'This Is A Scary Situation For The People Of The State' — Sen. Kissel
By AMANDA FALCONE
September 18, 2012
HARTFORD —— Republicans said they held an informational hearing Tuesday because they were looking for better information about a program that lets convicted criminals earn credits toward early release from prison.
Democrats called the hearing a publicity stunt — during the height of campaign season.
"That's why we aren't there," said Michael Lawlor, the former chairman of the legislature's judiciary committee, who now is undersecretary for criminal justice in the state Office of Policy and Management.
Rep. Gary Holder-Winfield of New Haven was the only Democrat who participated in the hearing. Republicans said they invited representatives of state agencies and their Democratic colleagues but most chose not to attend.
"Sometimes public safety demands leadership whether we are in session or not," said Sen. John Kissel, R-Enfield, expressing his frustration with Democratic leadership.
Tuesday's hearing included a lengthy presentation by Michelle Cruz, the state's victim advocate. After Cruz rattled off several examples of criminals who were released early and then arrested for new offenses or for violating probation, Republican lawmakers said they were worried.
"This is a scary situation for the people of the state of Connecticut," Kissel said.
Senate Minority Leader John McKinney, R-Fairfield, said Cruz's presentation highlighted concerns people have about the program, approved by the General Assembly in 2011.
"The facts you have given us go beyond the policy and the politics of early release," he told Cruz.
The early-release program received considerable attention this summer after a convenience store clerk in Meriden was shot and killed during a robbery in June. Frankie Resto, who had been serving time for a 2006 robbery conviction, earned 199 days of credit toward early release and got out of prison in April. Two months later, he was accused of killing the clerk.
When released, Resto was not given a sponsor, had no parole supervision, and was not placed in a halfway house, Cruz said. He had violated his probation four times and absconded to New York before he was arrested for murder, she said.
In August, Lawlor said that Resto had actually served 91 percent of the original prison sentence he was given for the 2006 robbery conviction. He said that the 199 days of credit that Resto had earned were "a factor" in his release, but he added that Resto had been eligible for release after completing 85 percent of his sentence in any case.
In the past, Lawlor said Resto would have automatically gotten out after completing the 85 percent of his sentence, but because of new laws, he had been held until April because he was evaluated and "identified as a high-risk inmate."
In her presentation, Cruz said 7,589 inmates were released as a result of the early-release program between Sept. 1, 2011, and June 29. The Department of Correction is reporting that 773 of those inmates were re-incarcerated for new offenses or violating probation, she said.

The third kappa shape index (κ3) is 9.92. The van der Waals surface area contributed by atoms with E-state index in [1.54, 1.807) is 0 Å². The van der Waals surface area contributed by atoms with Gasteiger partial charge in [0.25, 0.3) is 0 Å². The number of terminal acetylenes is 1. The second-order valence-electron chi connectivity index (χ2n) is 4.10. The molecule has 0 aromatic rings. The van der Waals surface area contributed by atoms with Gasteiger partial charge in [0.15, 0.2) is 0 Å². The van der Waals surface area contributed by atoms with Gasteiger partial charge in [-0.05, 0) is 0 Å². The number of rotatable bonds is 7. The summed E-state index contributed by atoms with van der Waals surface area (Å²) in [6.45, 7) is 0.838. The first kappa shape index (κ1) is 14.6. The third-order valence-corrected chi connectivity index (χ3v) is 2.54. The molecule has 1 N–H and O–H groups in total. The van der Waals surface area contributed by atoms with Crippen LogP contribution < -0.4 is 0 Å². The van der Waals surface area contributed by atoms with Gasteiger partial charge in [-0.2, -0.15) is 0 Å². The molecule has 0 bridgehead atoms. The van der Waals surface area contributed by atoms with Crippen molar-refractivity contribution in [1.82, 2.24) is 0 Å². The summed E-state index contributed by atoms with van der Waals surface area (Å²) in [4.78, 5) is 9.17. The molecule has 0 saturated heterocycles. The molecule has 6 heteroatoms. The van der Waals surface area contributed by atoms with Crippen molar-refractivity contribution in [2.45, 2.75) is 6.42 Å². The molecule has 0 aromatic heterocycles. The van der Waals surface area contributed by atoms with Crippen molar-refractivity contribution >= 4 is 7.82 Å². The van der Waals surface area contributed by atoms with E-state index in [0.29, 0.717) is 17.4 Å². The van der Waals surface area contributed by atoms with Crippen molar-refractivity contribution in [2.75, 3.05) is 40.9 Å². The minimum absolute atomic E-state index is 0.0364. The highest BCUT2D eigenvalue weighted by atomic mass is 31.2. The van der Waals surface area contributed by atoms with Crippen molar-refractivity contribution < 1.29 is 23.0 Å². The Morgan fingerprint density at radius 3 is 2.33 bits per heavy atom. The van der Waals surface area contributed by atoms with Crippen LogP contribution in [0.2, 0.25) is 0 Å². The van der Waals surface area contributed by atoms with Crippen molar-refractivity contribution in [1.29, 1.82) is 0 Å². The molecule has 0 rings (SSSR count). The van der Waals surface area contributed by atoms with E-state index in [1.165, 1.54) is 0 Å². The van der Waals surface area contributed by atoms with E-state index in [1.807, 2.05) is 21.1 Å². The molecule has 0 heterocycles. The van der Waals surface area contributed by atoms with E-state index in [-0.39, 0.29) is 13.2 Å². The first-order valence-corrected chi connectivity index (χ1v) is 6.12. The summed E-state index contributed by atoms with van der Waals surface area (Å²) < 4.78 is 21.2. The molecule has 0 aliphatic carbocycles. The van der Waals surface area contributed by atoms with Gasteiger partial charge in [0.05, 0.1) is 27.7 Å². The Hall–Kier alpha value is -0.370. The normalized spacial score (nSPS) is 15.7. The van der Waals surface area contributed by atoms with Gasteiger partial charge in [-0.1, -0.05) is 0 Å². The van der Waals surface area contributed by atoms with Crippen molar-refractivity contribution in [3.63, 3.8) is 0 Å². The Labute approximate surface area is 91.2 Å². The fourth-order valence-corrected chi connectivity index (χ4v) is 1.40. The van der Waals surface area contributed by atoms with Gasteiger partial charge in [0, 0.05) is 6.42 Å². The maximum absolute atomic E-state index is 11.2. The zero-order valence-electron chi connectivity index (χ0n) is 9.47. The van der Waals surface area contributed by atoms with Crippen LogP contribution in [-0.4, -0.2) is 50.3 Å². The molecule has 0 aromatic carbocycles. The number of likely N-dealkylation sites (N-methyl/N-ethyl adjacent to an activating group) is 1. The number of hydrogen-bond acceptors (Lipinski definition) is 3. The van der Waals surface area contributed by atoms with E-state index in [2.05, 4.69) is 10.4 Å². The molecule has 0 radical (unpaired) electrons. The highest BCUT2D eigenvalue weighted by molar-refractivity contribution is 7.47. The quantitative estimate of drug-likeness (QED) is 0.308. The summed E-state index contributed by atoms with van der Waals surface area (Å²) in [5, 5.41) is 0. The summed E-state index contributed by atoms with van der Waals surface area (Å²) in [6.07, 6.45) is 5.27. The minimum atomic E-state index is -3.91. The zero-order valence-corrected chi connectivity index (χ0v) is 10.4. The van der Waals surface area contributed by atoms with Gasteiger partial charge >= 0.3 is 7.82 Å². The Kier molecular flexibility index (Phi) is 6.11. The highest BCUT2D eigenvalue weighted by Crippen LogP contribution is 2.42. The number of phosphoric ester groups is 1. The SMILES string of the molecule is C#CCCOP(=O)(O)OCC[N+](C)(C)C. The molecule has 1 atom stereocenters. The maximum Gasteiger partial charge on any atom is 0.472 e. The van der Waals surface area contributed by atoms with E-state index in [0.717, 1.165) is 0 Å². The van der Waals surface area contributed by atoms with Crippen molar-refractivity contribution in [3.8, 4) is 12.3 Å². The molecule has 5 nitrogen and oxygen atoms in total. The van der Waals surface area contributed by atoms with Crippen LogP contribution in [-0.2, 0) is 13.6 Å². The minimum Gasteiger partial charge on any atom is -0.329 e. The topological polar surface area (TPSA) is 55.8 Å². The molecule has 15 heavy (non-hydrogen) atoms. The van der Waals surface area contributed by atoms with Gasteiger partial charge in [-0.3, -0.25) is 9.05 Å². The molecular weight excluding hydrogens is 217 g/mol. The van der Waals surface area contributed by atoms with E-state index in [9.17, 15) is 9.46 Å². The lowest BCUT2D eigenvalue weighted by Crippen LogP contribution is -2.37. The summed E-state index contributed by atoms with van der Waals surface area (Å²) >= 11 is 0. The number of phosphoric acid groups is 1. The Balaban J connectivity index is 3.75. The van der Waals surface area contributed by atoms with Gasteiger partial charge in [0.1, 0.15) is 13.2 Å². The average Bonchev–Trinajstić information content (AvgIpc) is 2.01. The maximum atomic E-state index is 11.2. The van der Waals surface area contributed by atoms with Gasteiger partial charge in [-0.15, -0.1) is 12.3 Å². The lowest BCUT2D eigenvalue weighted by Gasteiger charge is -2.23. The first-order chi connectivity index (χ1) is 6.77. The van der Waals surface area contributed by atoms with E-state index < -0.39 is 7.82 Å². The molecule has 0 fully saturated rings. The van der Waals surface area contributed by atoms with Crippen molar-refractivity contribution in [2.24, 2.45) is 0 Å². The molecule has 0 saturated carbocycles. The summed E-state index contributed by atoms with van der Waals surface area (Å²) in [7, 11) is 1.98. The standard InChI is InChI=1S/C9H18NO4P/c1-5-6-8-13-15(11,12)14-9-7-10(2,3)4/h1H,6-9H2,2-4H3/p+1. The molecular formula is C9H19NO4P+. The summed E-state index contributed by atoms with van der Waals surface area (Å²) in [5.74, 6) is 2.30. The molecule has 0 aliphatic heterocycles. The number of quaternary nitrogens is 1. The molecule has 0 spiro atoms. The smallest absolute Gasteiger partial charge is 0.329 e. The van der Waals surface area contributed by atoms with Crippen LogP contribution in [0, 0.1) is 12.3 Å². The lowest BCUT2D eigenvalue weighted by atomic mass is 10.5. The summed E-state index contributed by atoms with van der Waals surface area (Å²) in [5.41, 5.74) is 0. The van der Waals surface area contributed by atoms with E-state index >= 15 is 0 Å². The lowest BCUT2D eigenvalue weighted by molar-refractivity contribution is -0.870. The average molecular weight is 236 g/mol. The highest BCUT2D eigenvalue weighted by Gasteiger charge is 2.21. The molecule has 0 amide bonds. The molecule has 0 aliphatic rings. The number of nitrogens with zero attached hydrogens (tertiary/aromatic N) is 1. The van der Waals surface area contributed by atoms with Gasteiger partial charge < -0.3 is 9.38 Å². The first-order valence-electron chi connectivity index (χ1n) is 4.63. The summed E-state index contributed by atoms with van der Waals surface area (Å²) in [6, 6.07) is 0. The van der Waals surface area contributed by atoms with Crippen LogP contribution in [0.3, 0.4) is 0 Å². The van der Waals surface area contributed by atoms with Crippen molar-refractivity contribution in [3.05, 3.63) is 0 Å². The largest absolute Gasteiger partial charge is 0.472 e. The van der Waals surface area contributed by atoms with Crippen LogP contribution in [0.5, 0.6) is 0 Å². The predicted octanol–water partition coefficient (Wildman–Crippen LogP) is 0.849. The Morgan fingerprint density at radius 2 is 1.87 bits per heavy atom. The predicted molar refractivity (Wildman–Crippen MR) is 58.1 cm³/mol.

The Department of Correction's statistics aren't looking at the whole picture because it is only tracking inmates' rate of recidivism if the inmate has been re-incarcerated, Cruz said. Recidivism rates should also include those who have been arrested for new criminal offenses but who have not been re-incarcerated, she said, adding that she believes the early-release program is not changing behavior.
Cruz said she has three immediate concerns regarding the early-release program. The credits can be applied retroactively, and there is an inability for state agencies to adequately manage, supervise and monitor the caseloads, she said. Cruz also said credit is awarded for programs or behaviors that do not target the root cause of an inmate's criminal activity.
Cruz said several crime victims have approached her upon learning of the early-release program, expressing concern because they thought a criminal would serve their entire sentence.
"Almost all of them felt betrayed," Cruz said. "They feel vulnerable and don't trust the system. They lost faith in the system."
Lawlor said the point of the system is to reduce crime and recidivism, and it is doing just that. Connecticut is using criminal justice practices that have been successfully applied in other states, he said.
Lawlor said he has talked to several Republicans about the early-release program and is not refusing to explain anything. By staging the hearing, Republicans showed that they are not interested in a serious public policy discussion, he said.
"They're interested in playing cheap politics," Lawlor said. "If they were interested in a serious discussion, they'd know that fewer people are getting out of prison on average today than at almost any other point since 2005."
Reprinted with permission of the Hartford Courant.
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